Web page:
# Measuring particle mass in eV

Jrs580
Homework Statement:
Silly question I know…but…the energy mass relationship is E=mc^2 with E in units of Joules. Which means mass = E/c^2 and if we take c = 1, mass = joules. So where did the conversion factor of e go when we state particle mass in eV?
Relevant Equations:
E=mc^2
not technically a homework question, just figured it fit here.

Staff Emeritus
Homework Helper
Gold Member
What conversion factor? eV is a unit of energy just as Joule is.

Homework Helper
Gold Member
2022 Award
Homework Statement:: Silly question I know…but…the energy mass relationship is E=mc^2 with E in units of Joules.
This equation holds for any consistent system of units. E.g energy in joules, mass in kilograms and speed in metres per second.

Or, energy in electron volts and mass in electron volts over ##c^2##. For example, the mass of an electron is about ##0.5 MeV/c^2##.

In that case, you are free to choose any units for length and time. If you choose units where ##c =1## then the mass of an electron in those units is ##0.5 MeV##.

Jrs580
What conversion factor? eV is a unit of energy just as Joule is.

Jrs580
Ok let me try again, lol. E=mc^2 where m:kg and E:joules.

E/1.6e-19 = energy in eV = E’ = (mc^2)/1.6e-19

m = E’(1.6e-19)/c^2

So to get mass in kg you have to do the prescription above to the energy measured in eV. But when particle mass is stated, it doesn’t include this scaling factor.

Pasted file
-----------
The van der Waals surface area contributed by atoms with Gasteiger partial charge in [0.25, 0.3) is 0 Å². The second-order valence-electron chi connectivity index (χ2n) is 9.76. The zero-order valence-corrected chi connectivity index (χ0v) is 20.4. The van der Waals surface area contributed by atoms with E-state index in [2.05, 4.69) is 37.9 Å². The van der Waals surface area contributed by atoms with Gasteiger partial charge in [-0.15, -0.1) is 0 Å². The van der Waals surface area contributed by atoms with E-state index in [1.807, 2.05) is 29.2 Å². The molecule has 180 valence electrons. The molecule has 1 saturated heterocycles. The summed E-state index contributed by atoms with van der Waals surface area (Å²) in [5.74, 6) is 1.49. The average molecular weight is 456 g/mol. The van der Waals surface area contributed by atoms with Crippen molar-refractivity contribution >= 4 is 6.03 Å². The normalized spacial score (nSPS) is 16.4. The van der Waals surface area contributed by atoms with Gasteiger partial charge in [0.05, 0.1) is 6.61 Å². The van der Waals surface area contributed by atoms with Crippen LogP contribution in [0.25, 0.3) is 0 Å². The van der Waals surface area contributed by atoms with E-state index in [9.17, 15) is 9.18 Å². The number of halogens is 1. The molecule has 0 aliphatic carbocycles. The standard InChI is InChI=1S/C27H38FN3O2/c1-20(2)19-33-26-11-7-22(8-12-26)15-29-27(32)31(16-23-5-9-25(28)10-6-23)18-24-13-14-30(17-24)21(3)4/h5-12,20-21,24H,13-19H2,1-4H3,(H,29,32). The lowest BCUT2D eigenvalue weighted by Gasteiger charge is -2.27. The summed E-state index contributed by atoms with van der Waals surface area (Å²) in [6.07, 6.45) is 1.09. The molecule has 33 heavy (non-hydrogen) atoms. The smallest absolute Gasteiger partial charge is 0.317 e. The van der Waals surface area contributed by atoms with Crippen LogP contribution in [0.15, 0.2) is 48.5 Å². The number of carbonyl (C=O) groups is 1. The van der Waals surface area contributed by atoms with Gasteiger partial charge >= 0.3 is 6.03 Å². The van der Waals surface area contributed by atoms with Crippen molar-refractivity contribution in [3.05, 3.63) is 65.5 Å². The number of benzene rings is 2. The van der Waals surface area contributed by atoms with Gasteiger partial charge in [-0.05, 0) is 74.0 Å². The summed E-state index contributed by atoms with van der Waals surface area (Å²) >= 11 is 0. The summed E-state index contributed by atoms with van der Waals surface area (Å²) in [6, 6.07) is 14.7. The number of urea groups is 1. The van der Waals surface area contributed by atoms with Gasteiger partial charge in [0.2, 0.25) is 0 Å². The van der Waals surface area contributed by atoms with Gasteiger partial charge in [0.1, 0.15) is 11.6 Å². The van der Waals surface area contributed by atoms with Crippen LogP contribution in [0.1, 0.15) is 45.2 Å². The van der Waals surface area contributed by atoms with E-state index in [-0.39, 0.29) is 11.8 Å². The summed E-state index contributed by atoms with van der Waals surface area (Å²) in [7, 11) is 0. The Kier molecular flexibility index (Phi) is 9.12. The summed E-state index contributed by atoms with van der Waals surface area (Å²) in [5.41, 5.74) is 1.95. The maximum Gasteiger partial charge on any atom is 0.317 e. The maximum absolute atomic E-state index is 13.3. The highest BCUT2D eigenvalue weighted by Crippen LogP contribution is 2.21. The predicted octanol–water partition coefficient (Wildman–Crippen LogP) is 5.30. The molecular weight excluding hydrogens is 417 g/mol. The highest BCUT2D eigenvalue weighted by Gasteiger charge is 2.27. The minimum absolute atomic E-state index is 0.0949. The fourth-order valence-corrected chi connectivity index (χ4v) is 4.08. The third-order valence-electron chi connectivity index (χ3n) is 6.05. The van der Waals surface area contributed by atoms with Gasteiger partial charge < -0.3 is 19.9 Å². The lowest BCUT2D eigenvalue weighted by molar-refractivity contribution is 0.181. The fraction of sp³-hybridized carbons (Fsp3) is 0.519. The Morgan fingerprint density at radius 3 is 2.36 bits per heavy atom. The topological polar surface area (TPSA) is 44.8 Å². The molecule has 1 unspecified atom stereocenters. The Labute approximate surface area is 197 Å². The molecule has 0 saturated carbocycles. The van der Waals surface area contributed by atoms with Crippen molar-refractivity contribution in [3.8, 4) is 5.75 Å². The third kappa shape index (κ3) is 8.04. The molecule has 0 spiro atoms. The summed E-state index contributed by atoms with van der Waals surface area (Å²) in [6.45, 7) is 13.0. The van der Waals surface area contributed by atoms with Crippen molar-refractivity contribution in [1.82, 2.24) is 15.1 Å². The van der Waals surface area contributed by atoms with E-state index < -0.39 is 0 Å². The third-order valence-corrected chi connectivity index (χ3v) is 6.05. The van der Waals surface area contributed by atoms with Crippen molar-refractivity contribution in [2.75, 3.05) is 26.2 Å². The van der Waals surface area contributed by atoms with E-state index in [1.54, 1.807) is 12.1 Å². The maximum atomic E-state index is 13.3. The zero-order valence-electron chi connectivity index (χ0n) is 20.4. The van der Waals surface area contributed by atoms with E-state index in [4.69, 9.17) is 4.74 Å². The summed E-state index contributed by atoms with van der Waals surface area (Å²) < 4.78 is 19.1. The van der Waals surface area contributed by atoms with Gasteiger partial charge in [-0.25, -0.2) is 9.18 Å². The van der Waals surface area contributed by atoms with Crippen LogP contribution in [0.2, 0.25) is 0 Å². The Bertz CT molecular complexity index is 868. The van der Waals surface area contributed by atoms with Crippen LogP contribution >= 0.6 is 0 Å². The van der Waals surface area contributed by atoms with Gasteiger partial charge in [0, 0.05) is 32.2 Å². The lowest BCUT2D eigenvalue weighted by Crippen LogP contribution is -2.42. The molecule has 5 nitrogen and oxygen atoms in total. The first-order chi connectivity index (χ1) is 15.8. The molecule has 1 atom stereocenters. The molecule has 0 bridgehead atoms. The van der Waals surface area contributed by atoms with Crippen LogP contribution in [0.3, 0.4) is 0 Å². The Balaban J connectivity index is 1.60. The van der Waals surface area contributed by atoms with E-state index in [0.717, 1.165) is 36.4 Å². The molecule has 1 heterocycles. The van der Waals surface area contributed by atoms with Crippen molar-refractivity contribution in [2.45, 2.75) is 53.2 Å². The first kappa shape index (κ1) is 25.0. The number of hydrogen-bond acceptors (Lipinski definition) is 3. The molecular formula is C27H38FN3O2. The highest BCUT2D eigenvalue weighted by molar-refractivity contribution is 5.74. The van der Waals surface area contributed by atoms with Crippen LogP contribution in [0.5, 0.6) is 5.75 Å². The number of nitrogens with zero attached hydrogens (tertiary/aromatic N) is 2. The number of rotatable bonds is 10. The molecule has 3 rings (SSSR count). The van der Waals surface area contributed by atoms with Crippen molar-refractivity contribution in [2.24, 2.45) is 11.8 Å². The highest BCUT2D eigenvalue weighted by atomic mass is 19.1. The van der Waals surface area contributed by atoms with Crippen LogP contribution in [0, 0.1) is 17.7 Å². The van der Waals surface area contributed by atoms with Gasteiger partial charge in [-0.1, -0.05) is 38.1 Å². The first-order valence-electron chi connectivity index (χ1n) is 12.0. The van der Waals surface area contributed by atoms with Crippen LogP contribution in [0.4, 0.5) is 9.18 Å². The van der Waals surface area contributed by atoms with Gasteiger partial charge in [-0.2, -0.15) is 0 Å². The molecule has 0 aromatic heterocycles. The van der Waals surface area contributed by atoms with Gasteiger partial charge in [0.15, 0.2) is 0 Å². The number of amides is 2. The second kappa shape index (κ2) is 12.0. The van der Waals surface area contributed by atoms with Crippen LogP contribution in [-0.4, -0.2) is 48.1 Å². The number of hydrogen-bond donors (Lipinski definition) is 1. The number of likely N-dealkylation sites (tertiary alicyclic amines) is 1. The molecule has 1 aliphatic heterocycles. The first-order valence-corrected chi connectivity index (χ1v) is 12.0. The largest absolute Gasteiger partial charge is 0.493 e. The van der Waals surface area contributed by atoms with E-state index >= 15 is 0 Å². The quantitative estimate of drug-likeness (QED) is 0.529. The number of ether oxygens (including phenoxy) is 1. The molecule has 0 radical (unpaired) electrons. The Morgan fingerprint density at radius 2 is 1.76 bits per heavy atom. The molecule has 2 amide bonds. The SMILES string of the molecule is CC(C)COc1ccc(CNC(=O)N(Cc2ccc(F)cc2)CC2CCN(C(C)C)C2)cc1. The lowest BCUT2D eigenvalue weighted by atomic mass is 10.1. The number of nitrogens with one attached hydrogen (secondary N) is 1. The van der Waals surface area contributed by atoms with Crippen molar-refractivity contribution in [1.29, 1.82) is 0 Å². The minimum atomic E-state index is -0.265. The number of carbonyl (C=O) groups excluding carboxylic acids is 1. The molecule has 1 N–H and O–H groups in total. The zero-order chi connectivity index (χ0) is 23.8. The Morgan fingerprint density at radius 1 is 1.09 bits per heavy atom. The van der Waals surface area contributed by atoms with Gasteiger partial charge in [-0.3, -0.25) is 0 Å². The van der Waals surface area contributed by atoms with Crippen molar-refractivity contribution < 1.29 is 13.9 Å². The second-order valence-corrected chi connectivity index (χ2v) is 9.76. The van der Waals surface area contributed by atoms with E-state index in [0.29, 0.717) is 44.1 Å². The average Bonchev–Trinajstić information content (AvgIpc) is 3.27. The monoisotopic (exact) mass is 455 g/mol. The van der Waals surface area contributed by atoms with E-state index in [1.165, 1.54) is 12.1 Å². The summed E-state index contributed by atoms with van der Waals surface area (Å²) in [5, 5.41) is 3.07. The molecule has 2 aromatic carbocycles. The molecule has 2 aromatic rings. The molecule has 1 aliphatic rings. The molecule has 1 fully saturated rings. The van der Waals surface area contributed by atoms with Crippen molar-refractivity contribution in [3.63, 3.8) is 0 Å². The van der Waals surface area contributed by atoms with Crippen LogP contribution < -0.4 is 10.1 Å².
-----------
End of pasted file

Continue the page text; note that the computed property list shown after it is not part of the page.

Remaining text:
Jrs580
I believe the major point is that you can quote mass in any of these units (eV, joules, kg) because you can always convert between them. They are all the same. Just as a week a month or a year can be used to describe a given amount of time.

Homework Helper
Gold Member
2022 Award
Ok let me try again, lol. E=mc^2 where m:kg and E:joules.

E/1.6e-19 = energy in eV = E’ = (mc^2)/1.6e-19

m = E’(1.6e-19)/c^2

So to get mass in kg you have to do the prescription above to the energy measured in eV. But when particle mass is stated, it doesn’t include this scaling factor.
I'm not sure I follow this. The mass of the electron is ##9.1 \times 10^{-31}kg##. So, its rest energy is:
$$E = mc^2 = (9.1 \times 10^{-31}kg)\times(9 \times 10^{16} m^2/s^2) = 8.2 \times 10^{-14}J$$To convert from joules to ##eV## we have ##1J = 6.24 \times 10^{18} eV##, so:
$$E = (8.2 \times 10^{-14}J)\times (6.24 \times 10^{18} eV/J) = 0.51 MeV$$Finally, using ##E = mc^2## in ##eV##, we have:
$$m = E/c^2 = 0.51 MeV/c^2$$is the mass of the electron in ##eV##.

Staff Emeritus
Homework Helper
Ok let me try again, lol. E=mc^2 where m:kg and E:joules.

E/1.6e-19 = energy in eV = E’ = (mc^2)/1.6e-19

m = E’(1.6e-19)/c^2

So to get mass in kg you have to do the prescription above to the energy measured in eV. But when particle mass is stated, it doesn’t include this scaling factor.
Because mass doesn't have to be given in units of kg. Your question is kind of like asking: when a mass of a nickel is given as 5 grams, how come there's no factor of 0.001 thrown in (to convert it to kg)?

The unit ##{\rm eV}/c^2## is just another unit of mass, like a gram is.

PeroK